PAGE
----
How to transfer from one university to another

Transferring colleges from one university to another is different from transferring from a community college to a university. When transferring colleges, it's important to know that high school transcripts don't matter as much as the transcript from your current college and letters of recommendation. Colleges want to see the kind of college student you are and how much effort you put into your studies.

Just like applying to a university the first time, there are components of the application, such as the essay and the transcript, but it is much more focused on your accomplishments at your current school. Transferring colleges can look different depending on where you decide to go, but if you follow the basic application steps, you will have a good starting point.

How to write a college transfer essay

When writing your transfer essay, you need to put your best foot forward, showing the selection committee that you are a transfer student they want at their school. This means highlighting your extracurricular activities, jobs, and involvement, while not being boastful. The same principle applies to grades.

Transfer applications are different than traditional applications, meaning your essay should reflect a number of things regarding the specific school:

  1. Explain why you have decided to change colleges. Without being too negative about your current school, demonstrate why it was not a great fit for you and why the transfer school is.
  2. Be specific as to why you chose their school. What drew you to their program? Include why you want to transfer there as opposed to other schools.
  3. Explain what you bring to their college. Include why your academic achievements, personal goals and progress toward them, and personality make you a successful student. Schools see applications from many transfer students, so display what makes you different.

This can be done through an interview with the admissions officers, but essays are another great way to showcase why you would be a good fit for this particular school.

Do grades transfer from community college to university?

Grade point average and your community college transcript are taken into account during the process of admission to your new school, but aside from that, colleges do not usually take grades from other schools.

Does GPA transfer from community college to university?

Along those same lines, your GPA will not transfer, since your overall community college transcript will not transfer. Therefore, your GPA at the school you transfer to will start fresh when you begin there. This can be helpful to college students who have struggle to pick a major, since taking classes you are not interested in can make it harder to achieve good grades.

Classes to take in community college to transfer

The list of classes you should take is dependent on your chosen career path, the state you are in, and the new school you are transferring to. A good place to start is by taking general education classes that are required and at the same level as the ones at the school you wish to transfer to. In the same sense, taking prerequisite classes for your degree that you know your transfer school requires may also help.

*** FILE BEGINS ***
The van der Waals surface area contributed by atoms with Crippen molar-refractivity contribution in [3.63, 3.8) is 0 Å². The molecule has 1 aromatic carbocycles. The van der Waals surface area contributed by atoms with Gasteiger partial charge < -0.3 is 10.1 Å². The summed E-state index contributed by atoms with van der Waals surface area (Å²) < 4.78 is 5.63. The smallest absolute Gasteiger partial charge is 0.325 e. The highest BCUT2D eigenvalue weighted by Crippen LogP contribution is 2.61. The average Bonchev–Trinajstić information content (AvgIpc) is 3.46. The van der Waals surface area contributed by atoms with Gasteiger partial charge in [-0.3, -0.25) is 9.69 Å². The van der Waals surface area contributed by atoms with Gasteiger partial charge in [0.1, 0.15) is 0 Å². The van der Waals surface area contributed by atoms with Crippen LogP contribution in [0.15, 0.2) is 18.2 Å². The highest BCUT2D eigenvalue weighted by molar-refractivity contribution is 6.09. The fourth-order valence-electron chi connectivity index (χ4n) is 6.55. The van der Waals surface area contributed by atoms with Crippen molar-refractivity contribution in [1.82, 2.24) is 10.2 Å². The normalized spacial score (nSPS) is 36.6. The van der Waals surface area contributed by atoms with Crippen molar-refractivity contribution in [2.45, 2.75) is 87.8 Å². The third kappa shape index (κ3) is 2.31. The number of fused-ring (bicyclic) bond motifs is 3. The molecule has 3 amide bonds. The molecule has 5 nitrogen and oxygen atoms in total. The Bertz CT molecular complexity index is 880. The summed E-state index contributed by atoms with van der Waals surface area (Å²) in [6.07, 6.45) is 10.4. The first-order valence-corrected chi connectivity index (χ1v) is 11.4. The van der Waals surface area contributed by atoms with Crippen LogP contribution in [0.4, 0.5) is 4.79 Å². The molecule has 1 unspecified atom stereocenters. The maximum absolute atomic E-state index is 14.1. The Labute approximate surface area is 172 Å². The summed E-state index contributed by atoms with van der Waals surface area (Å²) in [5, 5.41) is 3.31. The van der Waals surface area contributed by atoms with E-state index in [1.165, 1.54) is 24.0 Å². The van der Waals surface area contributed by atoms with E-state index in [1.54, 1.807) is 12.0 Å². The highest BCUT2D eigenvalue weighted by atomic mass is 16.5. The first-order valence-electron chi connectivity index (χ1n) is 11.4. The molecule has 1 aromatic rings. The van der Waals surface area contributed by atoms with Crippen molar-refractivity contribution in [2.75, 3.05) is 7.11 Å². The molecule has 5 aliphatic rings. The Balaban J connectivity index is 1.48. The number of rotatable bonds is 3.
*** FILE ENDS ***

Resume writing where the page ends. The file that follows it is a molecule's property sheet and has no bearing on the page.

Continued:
There is no guarantee that your classes will transfer. But, if you choose classes in community college that are most similar to the ones you'd have to take for your program at a transfer school, you have a higher chance of getting those classes transferred.

If you are unsure what classes you should take at community college in order to help you transfer to another school, do research on the requirements for transfer schools you are interested in, and talk to your academic advisors. They work with many students in your specific situation, so they can help give you the best advice as to what classes are best to take while at that specific community college.

Frequently asked questions about transferring colleges

Transferring colleges can be confusing, but below are answers to some of the most frequently asked questions regarding the transfer process between schools.

Can I transfer from one community college to another?

Yes, you can transfer schools between community colleges, but whether your GPA, transcript, and classes transfer to your new school may depend on your location. Most states have their policies outlined, which you can find through Google searches or by talking to academic advisors. However, in many cases, community college credits are able to transfer between two community colleges.

Is it easier to get into college as a transfer?

According to the National Association for College Admission Counseling (NACAC), the average admittance rate for transfer students is 62%, whereas the admissions rate for incoming, first-time freshmen is 66%. So while it isn't easier to get accepted as a transfer student, the acceptance rate isn't significantly lower.

In general, it is a little bit harder to get into schools as a transfer student, but these statistics change when analyzing individual colleges' acceptance rates. If you want a better idea of your chances of acceptance at your transfer school, see what the acceptance rate for transfer students looks like for individual schools.

How does transferring college affect financial aid?

In order to know what your financial aid will look like when transferring colleges, you will have to talk with the financial aid office at the new school you are transferring to. There are many factors that go into keeping certain financial aid, including scholarships, grants, and more.

The amount of money you can transfer will vary depending on what school you go to. Financial aid eligibility will have to be recalculated for your new school, meaning that you won't necessarily get the same financial aid at your new school that you had at your original institution.